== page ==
Speaking of which, Audrey Two looks alright in the comic, but never as impressive or as frightening as it needs to for the story to succeed. It’s the primary antagonist and a man-eating monster, so it ought to,even if only in the final act, have the presence to be as awesome and intimidating as that role requires, which never quite happens. The art is by Gene Colan, Dave Hunt, and Anthony Tollin (pencils, inks, and colors respectively) and by-and-large they do a fine job. The essence of all the human characters is captured without modeling them too heavily on the actors from the movie, and there are a decent number of interesting angles and layouts, so most of the visual elements are on point or at least serviceable. When it comes to the plant, though, the art falls short across the board. When Audrey Two is supposed to be wilting, we often can’t even see the entire thing in-panel, so the only real way to know what’s going on is through everyone else’s reactions. There are a couple of times when, if I hadn’t seen the movie, I wouldn’t even know what Audrey Two was doing, the most apparent example being the scene where it tries to bite someone at the radio station and Seymour pulls it back at the last minute. It’s as if Colan couldn’t figure out a good way to display Audrey Two’s movements or personality; it should’ve been—needed to be—a fully realized character with its own distinct expressions and physicality, but instead it’s more like a large, stiff, faceless eel in a flower pot. That’s likely the biggest single weakness this comic has: its villain demands no attention.

The other candidate for the comic’s biggest weakness is its pacing, particularly the hypercondensed ending, where Seymour’s destructive, hard-fought, super-significant battle with Audrey Two takes up only two pages from the time it starts to the plant’s demise. But at other times the story’s speed is the best part. Seymour really clicks as the doofy, aw-shucks protagonist, and I attribute that to the care and attention given to the opening scene, a.k.a. his introduction. He’s perfectly mousy, and he takes two legitimately funny falls in the first four pages, but keeps his attitude of positivity going all the time. The writing and art both sell him because they take the time to explore that combination of the awkward klutz and the incessant optimist. Then again, I suppose part of why the conclusion had to be so rushed is because much of the rest of the story moved so casually. Plus the solid characterization of Seymour helps shine a light on the poor characterization of Audrey Two, so…maybe the pacing is always a problem, even when it seems like it’s contributing something good.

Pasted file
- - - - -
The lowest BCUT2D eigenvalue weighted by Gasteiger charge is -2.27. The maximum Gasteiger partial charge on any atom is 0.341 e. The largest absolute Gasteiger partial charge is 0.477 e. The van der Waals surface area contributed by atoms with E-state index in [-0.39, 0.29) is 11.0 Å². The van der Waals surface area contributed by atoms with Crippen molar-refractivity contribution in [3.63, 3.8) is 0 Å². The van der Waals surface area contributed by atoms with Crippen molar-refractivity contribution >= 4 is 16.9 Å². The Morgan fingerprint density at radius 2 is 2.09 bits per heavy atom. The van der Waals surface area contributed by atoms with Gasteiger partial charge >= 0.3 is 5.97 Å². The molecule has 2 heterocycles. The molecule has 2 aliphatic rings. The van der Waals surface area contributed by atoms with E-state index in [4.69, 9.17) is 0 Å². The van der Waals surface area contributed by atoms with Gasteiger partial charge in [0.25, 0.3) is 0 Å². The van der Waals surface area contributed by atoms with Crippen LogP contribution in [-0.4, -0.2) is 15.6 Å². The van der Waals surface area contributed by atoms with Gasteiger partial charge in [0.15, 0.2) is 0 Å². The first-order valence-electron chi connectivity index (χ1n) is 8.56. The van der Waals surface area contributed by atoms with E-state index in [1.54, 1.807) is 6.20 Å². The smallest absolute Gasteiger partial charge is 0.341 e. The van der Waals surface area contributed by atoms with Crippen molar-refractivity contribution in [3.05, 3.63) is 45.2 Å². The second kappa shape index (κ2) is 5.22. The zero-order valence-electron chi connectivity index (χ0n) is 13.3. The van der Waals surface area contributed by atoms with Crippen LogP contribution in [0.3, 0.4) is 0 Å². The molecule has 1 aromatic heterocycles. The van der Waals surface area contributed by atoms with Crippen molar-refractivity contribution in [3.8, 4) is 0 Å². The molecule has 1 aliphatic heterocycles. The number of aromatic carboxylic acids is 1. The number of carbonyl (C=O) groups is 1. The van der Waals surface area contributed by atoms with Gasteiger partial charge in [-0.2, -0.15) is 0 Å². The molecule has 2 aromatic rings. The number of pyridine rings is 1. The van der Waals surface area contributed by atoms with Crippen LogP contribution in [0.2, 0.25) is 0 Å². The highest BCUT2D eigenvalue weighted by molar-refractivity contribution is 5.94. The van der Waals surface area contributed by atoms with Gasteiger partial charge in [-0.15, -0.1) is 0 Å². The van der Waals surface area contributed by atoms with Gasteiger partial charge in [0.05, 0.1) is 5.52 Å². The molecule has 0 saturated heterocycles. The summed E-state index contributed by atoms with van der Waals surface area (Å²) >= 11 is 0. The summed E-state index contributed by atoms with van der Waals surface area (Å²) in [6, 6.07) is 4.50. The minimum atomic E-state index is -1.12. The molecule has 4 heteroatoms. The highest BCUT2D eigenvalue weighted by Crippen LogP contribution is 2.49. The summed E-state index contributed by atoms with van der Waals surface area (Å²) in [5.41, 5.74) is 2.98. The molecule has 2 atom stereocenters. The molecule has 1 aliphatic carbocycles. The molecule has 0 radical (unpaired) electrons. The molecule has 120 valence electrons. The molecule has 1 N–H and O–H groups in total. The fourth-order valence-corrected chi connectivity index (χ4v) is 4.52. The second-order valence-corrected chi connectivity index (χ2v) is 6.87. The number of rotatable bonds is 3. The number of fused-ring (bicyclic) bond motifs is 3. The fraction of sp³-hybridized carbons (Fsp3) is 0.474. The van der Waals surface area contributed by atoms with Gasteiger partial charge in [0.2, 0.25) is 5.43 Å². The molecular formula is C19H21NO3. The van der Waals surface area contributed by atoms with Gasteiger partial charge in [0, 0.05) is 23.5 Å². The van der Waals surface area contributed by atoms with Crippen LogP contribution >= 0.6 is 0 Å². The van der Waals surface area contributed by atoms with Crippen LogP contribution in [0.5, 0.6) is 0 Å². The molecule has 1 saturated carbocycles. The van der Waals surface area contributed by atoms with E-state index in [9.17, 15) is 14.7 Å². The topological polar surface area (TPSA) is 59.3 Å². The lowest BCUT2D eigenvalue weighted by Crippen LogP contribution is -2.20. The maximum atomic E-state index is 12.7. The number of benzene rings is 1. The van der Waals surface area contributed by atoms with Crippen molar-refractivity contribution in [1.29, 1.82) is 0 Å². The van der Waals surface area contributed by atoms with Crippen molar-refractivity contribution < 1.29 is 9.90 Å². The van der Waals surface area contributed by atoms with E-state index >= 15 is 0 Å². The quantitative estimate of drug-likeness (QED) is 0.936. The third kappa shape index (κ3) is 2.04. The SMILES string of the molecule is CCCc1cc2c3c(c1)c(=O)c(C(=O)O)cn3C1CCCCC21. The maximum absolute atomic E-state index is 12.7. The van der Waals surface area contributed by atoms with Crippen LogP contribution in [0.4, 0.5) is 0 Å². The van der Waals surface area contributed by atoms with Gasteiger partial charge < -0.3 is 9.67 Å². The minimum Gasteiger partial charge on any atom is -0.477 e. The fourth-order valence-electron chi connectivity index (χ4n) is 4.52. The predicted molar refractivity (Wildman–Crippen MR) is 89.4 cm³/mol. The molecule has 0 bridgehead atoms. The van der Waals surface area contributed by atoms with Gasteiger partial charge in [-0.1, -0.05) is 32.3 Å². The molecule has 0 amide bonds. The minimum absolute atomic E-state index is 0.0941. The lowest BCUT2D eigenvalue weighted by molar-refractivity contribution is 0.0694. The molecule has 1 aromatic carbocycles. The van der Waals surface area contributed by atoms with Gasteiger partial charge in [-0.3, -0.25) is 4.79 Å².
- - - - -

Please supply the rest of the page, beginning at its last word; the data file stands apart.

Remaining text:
What it boils down to is, no matter what you liked most about the movie, you’re probably not going to get it in the comic. There’s no music, there’s way less humor, and the plant isn’t funny, scary, or gross like it should be. Little Shop of Horrors neither does justice to the film its adapting nor stands up on its own. But hey, I read it twice so you don’t have to.

*I recognize that this is only one possible ending for the film, and was not what Frank Oz originally shot, and is therefore also not the preferred ending of many of the movie’s fans. But it was the ending of the theatrical release, it’s what you see if you rent it on itunes, and most of all, it’s how the comic ends, so that’s what I’m rolling with for the purposes of this column.